Finding Belonging on the Far Side of the Sea

Out of Place – Amy’s Story

Looking back, it is hilarious how naïve we were when we moved with our four kids from our home in Pennsylvania to England.  The common language, the lifelong crush I had on all things British, and the beckoning call of adventure led me to dowse the entire endeavour with a bucketful of enthusiasm, thinking that surely it would be just great!

Lest I sound foolhardy, let me state that this was not a rash decision.  It was clear to both my husband and me that our God was leading our family to assist in a church plant in the middle of England.  We sold our house, packed up our “must-keeps” and shipped our life across the Atlantic.  In the stress of the move, the finality of it didn’t fully register until I looked out the airplane window and remembered we only had a one-way ticket.  Little did I know at that moment how unprepared we were for the subtle, but real differences of British culture and the ongoing culture stress you live with for years.

Navigating cultural differences

As a seasoned mother, it was humbling to find the school system absolutely nothing like that of US.  It felt like we were on another planet with terms and half-terms, uniforms (blazers and ties for the big kids!) and a calendar that goes from September-July.  Did you know that Brits call the last letter of the alphabet “Zed”?  I had children in high school and I felt totally out of place as a mother.  

One day, my daughter’s preschool teacher told me she needed to work on learning to do “poppers”.  With wide eyes, I had to confess that I did not have an inkling as to what poppers were.  She laughed at herself when she could not think of a way to describe them.  Finally, both of us laughing, I arrived at the realization she was talking about snaps.

Occasionally, food that I made, the way I decorated my house or things I said, were labelled, “so American.”  In those moments, I had a decision to make.  I could wrap myself in a blanket of insecurity, assuming how I do things or even who I am was not appreciated or liked.  Or, I could note the difference, decide if I needed a change and move forward.  For instance, I learned most people here dislike different foods mixed together, so I don’t make casseroles when people come over.  I want people to like and feel comfortable with the food I serve, so there are favorite recipes I can save just for my family.  

I spent the first 39 years of my life living in the US, so losing the American in me would be near impossible.  My speech will always betray me, if nothing else does.  (Nearly every time I go in a shop, I have to explain where I am from and why I am here.)  There was not any use in striving for what could not be grasped.  Pursuing relationships in a place where I am out of place has taught me the following things:  

  • Offering friendship from a place of authenticity transcends differences.  When I am open and vulnerable there is much common ground to be found no matter where a person is from.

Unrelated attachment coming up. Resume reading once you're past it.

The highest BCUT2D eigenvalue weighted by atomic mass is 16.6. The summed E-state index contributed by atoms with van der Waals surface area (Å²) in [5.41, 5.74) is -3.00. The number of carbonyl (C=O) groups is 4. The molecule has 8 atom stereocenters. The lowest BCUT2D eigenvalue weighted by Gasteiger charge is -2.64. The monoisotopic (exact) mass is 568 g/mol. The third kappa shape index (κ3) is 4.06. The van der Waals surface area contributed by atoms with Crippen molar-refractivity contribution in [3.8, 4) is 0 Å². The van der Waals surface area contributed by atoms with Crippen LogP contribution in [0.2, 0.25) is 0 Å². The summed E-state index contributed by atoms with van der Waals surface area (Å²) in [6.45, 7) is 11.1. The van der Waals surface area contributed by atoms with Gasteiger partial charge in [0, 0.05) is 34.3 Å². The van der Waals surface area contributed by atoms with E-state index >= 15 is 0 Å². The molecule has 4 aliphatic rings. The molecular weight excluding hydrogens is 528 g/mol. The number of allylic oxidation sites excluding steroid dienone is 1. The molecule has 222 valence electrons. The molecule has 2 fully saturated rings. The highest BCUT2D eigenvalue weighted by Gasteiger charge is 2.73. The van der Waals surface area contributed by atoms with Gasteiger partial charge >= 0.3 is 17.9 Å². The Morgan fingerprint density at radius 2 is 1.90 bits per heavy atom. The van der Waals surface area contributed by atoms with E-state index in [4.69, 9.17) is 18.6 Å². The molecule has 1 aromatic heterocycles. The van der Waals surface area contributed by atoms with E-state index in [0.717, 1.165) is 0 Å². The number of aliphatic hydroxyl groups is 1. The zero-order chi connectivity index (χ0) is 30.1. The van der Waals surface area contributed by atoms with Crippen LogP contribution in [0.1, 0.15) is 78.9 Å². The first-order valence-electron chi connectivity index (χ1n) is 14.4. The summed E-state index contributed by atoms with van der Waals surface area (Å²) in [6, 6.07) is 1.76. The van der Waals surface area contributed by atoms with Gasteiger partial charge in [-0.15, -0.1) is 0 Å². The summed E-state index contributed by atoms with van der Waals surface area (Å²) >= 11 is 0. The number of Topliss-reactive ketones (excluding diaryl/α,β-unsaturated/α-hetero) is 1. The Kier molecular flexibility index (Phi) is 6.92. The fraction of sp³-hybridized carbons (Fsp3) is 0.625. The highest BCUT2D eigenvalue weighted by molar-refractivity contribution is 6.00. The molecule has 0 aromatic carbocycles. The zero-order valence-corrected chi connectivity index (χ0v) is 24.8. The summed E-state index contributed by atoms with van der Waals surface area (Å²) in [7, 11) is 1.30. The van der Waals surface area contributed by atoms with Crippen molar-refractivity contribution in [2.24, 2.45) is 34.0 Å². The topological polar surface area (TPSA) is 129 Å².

• Caring for, listening to and being available matters more than doing things the way people expect.
  • Finding the fun in the differences can bring connection.  I am constantly asking my small group, “Do you say this here. . .?” right before I try out an American cliché. 

Finding my footing

There were moments in the beginning when I questioned if I would ever make real friends here, because I felt so different.  Shortly after we moved, I attended a women’s retreat and was convinced I was a square peg in a round hole.  I audibly gasped when the speaker walked us through Psalm 139 and she read verses 9-10:

If I rise on the wings of the dawn,
    if I settle on the far side of the sea,
even there your hand will guide me,
    your right hand will hold me fast.

I had read those verses before, but never had it meant so much to me to contemplate even if “I settle on the far side of the sea,” God would “hold me fast.”  Today, I can bear testimony to the fact that those words are true.  In so many aspects of life, my Heavenly Father has been near as our family found our footing in this new land.  After living here for two years, I have made the dearest of friends who love me for who I am, not because I am like them.  

This cross-cultural journey has led me to realize I am not what I do or the way I do things.  Relying on God to help me sift through the expectations of others and what they mean to me has been a stretching exercise.  And He knew my people-pleasing heart desperately needed it!  I am a woman uniquely created in God’s image, and my value is not tied to any culture. 


If you’ve ever felt like you don’t belong, this series is for you! Every Monday, we’ll hear from someone who has also struggled to belong. Be sure to subscribe below to get The Scoop so you never miss a post! As a thank you, you’ll receive access to these scripture cards and adult coloring pages in the free for you library!

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Meet Amy Mullens

Amy and her husband are church planters in England.  She is addicted to seeing Jesus change people’s lives and loves nothing better than to walk with them through His Word whether that be in a small group, her writing or over coffee.  Exploring the English countryside, getting lost in a book and catching up with an old friend are among her favorite things.  You can find her at www.amymullens.com or on Instagram.

*Feature Photo by Lucas George Wendt on Unsplash

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Sarah K. Butterfield is an author, speaker, and ministry leader who has a heart for empowering women to grow in their faith and be intentional with their time. She and her husband and two boys live in San Diego, where she writes about pursuing a deeper relationship with God in the midst of motherhood.

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